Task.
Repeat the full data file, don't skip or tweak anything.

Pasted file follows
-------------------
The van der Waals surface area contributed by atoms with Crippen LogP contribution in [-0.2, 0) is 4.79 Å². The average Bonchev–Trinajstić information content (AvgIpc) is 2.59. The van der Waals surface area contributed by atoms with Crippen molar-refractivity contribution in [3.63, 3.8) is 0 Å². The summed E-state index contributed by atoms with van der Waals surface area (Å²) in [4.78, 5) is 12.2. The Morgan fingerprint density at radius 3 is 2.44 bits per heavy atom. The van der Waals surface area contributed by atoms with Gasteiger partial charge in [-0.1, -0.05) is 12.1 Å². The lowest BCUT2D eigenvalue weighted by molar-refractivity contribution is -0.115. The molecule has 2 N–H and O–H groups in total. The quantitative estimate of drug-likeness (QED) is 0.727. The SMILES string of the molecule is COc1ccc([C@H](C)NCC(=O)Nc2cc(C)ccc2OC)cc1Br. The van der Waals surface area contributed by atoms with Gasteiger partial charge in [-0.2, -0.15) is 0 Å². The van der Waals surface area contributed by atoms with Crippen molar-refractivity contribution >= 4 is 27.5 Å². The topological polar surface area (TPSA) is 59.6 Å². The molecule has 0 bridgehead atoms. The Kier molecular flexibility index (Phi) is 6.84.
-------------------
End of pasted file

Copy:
The van der Waals surface area contributed by atoms with Crippen LogP contribution in [-0.2, 0) is 4.79 Å². The average Bonchev–Trinajstić information content (AvgIpc) is 2.59. The van der Waals surface area contributed by atoms with Crippen molar-refractivity contribution in [3.63, 3.8) is 0 Å². The summed E-state index contributed by atoms with van der Waals surface area (Å²) in [4.78, 5) is 12.2. The Morgan fingerprint density at radius 3 is 2.44 bits per heavy atom. The van der Waals surface area contributed by atoms with Gasteiger partial charge in [-0.1, -0.05) is 12.1 Å². The lowest BCUT2D eigenvalue weighted by molar-refractivity contribution is -0.115. The molecule has 2 N–H and O–H groups in total. The quantitative estimate of drug-likeness (QED) is 0.727. The SMILES string of the molecule is COc1ccc([C@H](C)NCC(=O)Nc2cc(C)ccc2OC)cc1Br. The van der Waals surface area contributed by atoms with Gasteiger partial charge in [-0.2, -0.15) is 0 Å². The van der Waals surface area contributed by atoms with Crippen molar-refractivity contribution >= 4 is 27.5 Å². The topological polar surface area (TPSA) is 59.6 Å². The molecule has 0 bridgehead atoms. The Kier molecular flexibility index (Phi) is 6.84.